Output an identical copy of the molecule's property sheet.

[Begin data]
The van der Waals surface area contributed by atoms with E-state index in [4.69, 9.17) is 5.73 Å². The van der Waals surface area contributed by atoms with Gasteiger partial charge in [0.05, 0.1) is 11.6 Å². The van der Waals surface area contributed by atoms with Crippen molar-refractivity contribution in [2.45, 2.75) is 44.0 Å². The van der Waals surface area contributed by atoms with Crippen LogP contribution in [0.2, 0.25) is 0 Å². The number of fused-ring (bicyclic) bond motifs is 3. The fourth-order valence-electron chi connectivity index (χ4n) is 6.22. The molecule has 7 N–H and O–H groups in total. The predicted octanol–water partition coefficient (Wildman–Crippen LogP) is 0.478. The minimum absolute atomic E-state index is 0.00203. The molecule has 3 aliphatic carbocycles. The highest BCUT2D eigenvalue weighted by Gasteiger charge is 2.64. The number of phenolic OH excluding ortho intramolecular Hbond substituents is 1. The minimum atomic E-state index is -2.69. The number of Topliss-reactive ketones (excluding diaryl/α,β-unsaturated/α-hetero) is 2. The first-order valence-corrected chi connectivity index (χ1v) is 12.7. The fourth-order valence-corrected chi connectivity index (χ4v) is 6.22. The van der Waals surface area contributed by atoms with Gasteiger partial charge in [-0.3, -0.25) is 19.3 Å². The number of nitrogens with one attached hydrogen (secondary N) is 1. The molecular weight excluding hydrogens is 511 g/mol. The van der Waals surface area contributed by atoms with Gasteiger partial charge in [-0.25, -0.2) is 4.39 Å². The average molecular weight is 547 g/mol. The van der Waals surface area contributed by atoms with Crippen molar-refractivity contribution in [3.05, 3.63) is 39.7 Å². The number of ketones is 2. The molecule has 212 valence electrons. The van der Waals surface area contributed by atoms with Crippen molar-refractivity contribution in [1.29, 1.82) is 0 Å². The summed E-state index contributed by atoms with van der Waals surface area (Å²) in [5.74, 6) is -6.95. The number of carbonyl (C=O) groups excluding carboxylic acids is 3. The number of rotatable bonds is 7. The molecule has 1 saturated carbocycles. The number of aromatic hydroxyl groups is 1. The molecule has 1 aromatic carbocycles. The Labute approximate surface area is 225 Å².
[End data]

The van der Waals surface area contributed by atoms with E-state index in [4.69, 9.17) is 5.73 Å². The van der Waals surface area contributed by atoms with Gasteiger partial charge in [0.05, 0.1) is 11.6 Å². The van der Waals surface area contributed by atoms with Crippen molar-refractivity contribution in [2.45, 2.75) is 44.0 Å². The van der Waals surface area contributed by atoms with Crippen LogP contribution in [0.2, 0.25) is 0 Å². The number of fused-ring (bicyclic) bond motifs is 3. The fourth-order valence-electron chi connectivity index (χ4n) is 6.22. The molecule has 7 N–H and O–H groups in total. The predicted octanol–water partition coefficient (Wildman–Crippen LogP) is 0.478. The minimum absolute atomic E-state index is 0.00203. The molecule has 3 aliphatic carbocycles. The highest BCUT2D eigenvalue weighted by Gasteiger charge is 2.64. The number of phenolic OH excluding ortho intramolecular Hbond substituents is 1. The minimum atomic E-state index is -2.69. The number of Topliss-reactive ketones (excluding diaryl/α,β-unsaturated/α-hetero) is 2. The first-order valence-corrected chi connectivity index (χ1v) is 12.7. The fourth-order valence-corrected chi connectivity index (χ4v) is 6.22. The van der Waals surface area contributed by atoms with Gasteiger partial charge in [-0.3, -0.25) is 19.3 Å². The number of nitrogens with one attached hydrogen (secondary N) is 1. The molecular weight excluding hydrogens is 511 g/mol. The van der Waals surface area contributed by atoms with Gasteiger partial charge in [-0.25, -0.2) is 4.39 Å². The average molecular weight is 547 g/mol. The van der Waals surface area contributed by atoms with Crippen molar-refractivity contribution in [3.05, 3.63) is 39.7 Å². The number of ketones is 2. The molecule has 212 valence electrons. The van der Waals surface area contributed by atoms with Crippen molar-refractivity contribution in [1.29, 1.82) is 0 Å². The summed E-state index contributed by atoms with van der Waals surface area (Å²) in [5.74, 6) is -6.95. The number of carbonyl (C=O) groups excluding carboxylic acids is 3. The number of rotatable bonds is 7. The molecule has 1 saturated carbocycles. The number of aromatic hydroxyl groups is 1. The molecule has 1 aromatic carbocycles. The Labute approximate surface area is 225 Å².